Five Star Blog Roundup 421: Five Great Posts and a Gordon Korman Quote

This week's Five Star Blog Roundup is brought to you by empowering women, the need for indigenous curriculum, guns and violence in the United States, weathering rough seas, a house of love, and a quote by Gordon Korman:

 by Craig Pennington [ CC BY 2.0 ],  via Flickr

by Craig Pennington [CC BY 2.0], via Flickr

The dog always dies. Go to the library and pick out a book with an award sticker and a dog on the cover. Trust me, that dog is going down.
— Gordon Korman —

Happy reading!

"This Is Why a Restraining Order Is More Than 'Just a Piece of Paper'" by Aussa Lorens at Hacker. Ninja. Hooker. Spy.:

I wrote an essay for Scary Mommy last week, titled It’s Easier To Buy a Gun Than Get a Restraining Order, and That’s The Problem. They have incredible reach due to their 3.5 million Facebook followers so I fully expected the dregs of society to crawl outta their momma’s basements and cheeto-pound their keyboards in fits of rage because women aren’t supposed to do things like speak. But that’s not what happened. Instead, I had to read– over and over– this same stupid sentence:  

“A restraining order is just a piece of paper.”

"We Are All Treaty Parents" by Liz James at Liz James Writes:

Yesterday, my kids came home to find me ON FIRE TO GO TO WAR WITH THE EVILS OF THE WORLD…

Last week, Bronwyn Eyre (the province’s Education Minister) gave a speech in the legislature about how she didn’t like what her son brought home from school so she wants to change the curriculum so that the core stuff is not “watered down” by too much Indigenous content.  Which she feels should be it’s own separate thing.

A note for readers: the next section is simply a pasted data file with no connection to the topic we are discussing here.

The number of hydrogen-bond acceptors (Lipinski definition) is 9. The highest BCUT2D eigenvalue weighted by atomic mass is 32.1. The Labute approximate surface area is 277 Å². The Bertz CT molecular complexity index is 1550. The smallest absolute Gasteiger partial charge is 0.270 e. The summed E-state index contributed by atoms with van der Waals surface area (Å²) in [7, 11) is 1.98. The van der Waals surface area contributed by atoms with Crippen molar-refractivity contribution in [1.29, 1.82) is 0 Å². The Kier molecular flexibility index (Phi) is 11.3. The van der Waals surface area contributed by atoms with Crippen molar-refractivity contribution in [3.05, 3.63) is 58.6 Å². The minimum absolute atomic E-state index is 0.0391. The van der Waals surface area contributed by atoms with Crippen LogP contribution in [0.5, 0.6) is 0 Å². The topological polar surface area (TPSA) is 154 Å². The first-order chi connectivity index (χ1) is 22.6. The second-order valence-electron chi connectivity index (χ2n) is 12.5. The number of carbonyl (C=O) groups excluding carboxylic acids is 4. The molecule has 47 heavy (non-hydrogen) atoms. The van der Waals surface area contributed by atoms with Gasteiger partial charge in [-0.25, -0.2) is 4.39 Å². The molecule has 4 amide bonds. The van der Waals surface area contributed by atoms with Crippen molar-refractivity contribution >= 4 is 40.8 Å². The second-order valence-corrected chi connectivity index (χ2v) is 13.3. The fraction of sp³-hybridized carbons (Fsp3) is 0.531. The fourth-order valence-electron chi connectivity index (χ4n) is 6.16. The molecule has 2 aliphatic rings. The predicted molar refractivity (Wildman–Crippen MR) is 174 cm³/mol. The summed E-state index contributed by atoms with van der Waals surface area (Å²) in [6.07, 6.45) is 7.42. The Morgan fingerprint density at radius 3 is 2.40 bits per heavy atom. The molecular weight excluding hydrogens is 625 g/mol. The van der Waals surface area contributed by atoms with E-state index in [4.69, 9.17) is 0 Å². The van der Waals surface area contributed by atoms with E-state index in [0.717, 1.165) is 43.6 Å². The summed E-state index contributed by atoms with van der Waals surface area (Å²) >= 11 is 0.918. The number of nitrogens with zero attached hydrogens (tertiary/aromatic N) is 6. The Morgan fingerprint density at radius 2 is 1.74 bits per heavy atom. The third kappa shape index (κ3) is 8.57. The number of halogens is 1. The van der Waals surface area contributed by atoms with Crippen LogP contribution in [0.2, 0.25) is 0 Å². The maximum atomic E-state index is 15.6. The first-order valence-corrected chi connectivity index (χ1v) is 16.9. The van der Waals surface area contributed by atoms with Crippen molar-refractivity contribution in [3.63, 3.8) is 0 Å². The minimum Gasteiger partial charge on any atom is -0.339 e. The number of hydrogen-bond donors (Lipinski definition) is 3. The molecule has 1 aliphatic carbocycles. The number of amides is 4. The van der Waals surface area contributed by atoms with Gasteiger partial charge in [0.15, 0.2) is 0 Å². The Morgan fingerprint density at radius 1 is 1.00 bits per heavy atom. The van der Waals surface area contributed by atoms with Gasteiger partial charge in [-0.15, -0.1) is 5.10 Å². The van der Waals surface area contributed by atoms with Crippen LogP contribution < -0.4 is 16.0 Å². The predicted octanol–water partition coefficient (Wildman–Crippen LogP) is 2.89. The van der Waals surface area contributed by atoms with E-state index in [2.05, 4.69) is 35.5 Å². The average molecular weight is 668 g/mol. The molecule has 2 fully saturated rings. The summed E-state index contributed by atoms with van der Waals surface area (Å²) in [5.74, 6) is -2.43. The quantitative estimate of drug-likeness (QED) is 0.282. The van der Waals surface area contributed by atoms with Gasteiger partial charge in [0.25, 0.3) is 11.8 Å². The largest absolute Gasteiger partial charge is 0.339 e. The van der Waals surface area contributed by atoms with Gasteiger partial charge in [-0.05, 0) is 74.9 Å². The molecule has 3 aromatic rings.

"Run, Hide, Fight: How Threats of Mass Shootings Have Changed My Life" by Rebecca Barrett-Fox at 606:

It was not my first experience with a shooter that changed how I go about my daily life, and, in fact, it was not the worst experience, by far.

It was my third time of sheltering in place. It was the eighth such event that scared or hurt or killed people I love.

"The end of (the capitalist white supremacist heteropatriarchal hate-full order of) the world, a survival guide" by Zoe Todd at Savage Minds:

One: find your beloveds. Find your beautiful soul-kin. Check in with them every day. Tell them they matter. Weather storms together, like schools of fish in rough seas.

Two: Manifest care however you can, to whatever extent is possible in your given circumstances. Choose care. Choose tenderness. Admit to yourself when you are enacting care in name only. Regroup. Restore. Breathe. Ask for help if you can, in your circumstances.

"A Purple and Green Promise" by Briton Underwood at Punk Rock Papa:

Sixteen and brimming with angst and depression, I railed against my mom for a life she had been absent from. Having barely seen her since I was eight, sixteen was the cusp.

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I am publishing a post every day in November for NaBloPoMo (National Blog Posting Month).